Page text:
Key Facts

  • The New Zealand real estate market had a slow start in 2023 with house prices falling and sales stalling as a result of rising interest rates and cost-of-living pressures.
  • The Reserve Bank of New Zealand raised the Official Cash Rate to 5.5% in May 2023, signalling the end of cash rate increases.
  • June 2023 saw regulations loosened on the CCCFA (Credit Contracts and Consumer Finance Act) and LVR (loan-to-value ratio), resulting in increased activity from first-home buyers.
  • Bank economists predict housing costs are set to rise again with increases of up to 7.5% forecasted in 2024.
  • The OneRoof-Valocity House Value Index showed an average drop of 14% per house in New Zealand, equivalent to $154,000, during the slump. This figure was even higher in Auckland and Wellington Region, where property values decreased by 18% and 25% respectively.
  • Expected factors driving a market resurgence include a relaxation on restrictions, likely decrease in interest rates, and demand from first-home buyers.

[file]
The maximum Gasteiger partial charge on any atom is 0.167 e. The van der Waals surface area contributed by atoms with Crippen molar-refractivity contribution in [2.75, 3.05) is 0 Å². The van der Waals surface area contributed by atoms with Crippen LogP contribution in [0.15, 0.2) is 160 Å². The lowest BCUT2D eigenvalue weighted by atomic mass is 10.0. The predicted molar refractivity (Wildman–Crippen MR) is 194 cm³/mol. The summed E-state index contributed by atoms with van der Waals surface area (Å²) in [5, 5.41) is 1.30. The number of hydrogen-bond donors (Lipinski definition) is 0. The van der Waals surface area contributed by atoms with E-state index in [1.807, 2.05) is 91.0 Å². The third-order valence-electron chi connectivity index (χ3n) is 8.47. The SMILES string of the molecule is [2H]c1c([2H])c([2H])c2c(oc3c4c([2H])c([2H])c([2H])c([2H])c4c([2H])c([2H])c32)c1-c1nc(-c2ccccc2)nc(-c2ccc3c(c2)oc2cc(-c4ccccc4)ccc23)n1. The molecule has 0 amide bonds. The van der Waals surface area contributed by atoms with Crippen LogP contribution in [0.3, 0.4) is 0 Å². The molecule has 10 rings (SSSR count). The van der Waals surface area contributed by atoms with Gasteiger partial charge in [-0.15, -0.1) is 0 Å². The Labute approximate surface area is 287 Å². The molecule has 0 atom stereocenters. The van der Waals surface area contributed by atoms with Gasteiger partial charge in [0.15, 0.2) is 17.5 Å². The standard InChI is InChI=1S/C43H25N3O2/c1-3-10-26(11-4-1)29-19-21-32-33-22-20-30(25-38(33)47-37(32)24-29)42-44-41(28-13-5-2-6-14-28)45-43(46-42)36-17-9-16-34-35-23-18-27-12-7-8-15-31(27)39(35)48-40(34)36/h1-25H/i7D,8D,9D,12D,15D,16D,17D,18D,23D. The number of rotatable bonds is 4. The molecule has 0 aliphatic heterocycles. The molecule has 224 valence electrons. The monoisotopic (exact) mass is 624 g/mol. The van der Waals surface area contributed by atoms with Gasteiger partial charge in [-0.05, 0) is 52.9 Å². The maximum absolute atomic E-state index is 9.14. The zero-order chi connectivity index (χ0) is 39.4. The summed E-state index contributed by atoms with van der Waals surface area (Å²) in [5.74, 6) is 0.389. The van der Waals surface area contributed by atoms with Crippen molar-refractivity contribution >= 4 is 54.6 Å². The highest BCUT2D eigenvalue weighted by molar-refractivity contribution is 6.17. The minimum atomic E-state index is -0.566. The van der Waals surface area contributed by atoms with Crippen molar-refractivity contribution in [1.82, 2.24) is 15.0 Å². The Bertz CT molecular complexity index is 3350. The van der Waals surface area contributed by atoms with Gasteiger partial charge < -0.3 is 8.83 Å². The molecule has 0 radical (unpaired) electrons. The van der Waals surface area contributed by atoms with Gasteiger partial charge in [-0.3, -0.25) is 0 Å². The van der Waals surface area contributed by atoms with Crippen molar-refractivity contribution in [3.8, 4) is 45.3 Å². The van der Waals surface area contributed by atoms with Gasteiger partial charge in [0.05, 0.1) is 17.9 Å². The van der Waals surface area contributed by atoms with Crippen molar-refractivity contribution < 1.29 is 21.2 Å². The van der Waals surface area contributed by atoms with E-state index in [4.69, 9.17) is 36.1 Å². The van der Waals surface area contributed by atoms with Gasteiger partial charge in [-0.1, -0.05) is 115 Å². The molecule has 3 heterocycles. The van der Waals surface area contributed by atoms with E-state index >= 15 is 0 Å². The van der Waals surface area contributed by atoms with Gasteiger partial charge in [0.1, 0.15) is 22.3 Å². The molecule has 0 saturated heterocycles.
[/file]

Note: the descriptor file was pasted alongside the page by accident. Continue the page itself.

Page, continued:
• Proposed changes to the debt-to-income ratios resulted in further uncertainty for potential buyers and sellers.

Article Summary

After entering 2023 with a pessimistic outlook, the New Zealand real estate industry is observing a shift in the housing market. Despite an initial slump that saw shrinking house prices and sales, regulatory changes and a forecasted pause on cash rate increases sparked a resurgence in activity, particularly from first-home buyers.

A significant turnaround was noticed after the Reserve Bank of New Zealand raised the Official Cash Rate to 5.5% in late May, indicating an end to cyclic increases. This, paired with looser restrictions on CCCFA and LVR, boosted the confidence of homebuyers. As a result, peak slump conditions experienced in the first half of 2023 have been gradually improving.

The market plunge resulted in an average 14% drop in house prices nationwide – a figure that translated to a striking $154,000. Certain regions, such as Auckland and Wellington, felt a sharper sting with an 18% and 25% drop respectively. Despite this trying period, a fresh surge illuminated by easing restrictions and potential interest rate cuts point towards a hopeful future for the property market.

However, uncertainty remains, particularly concerning possible alterations in debt-to-income ratios imposed by the Reserve Bank. This change would limit the borrowing capacity of potential homebuyers, creating a ceiling for future house price growth – an aspect potential buyers and investors will need to consider.

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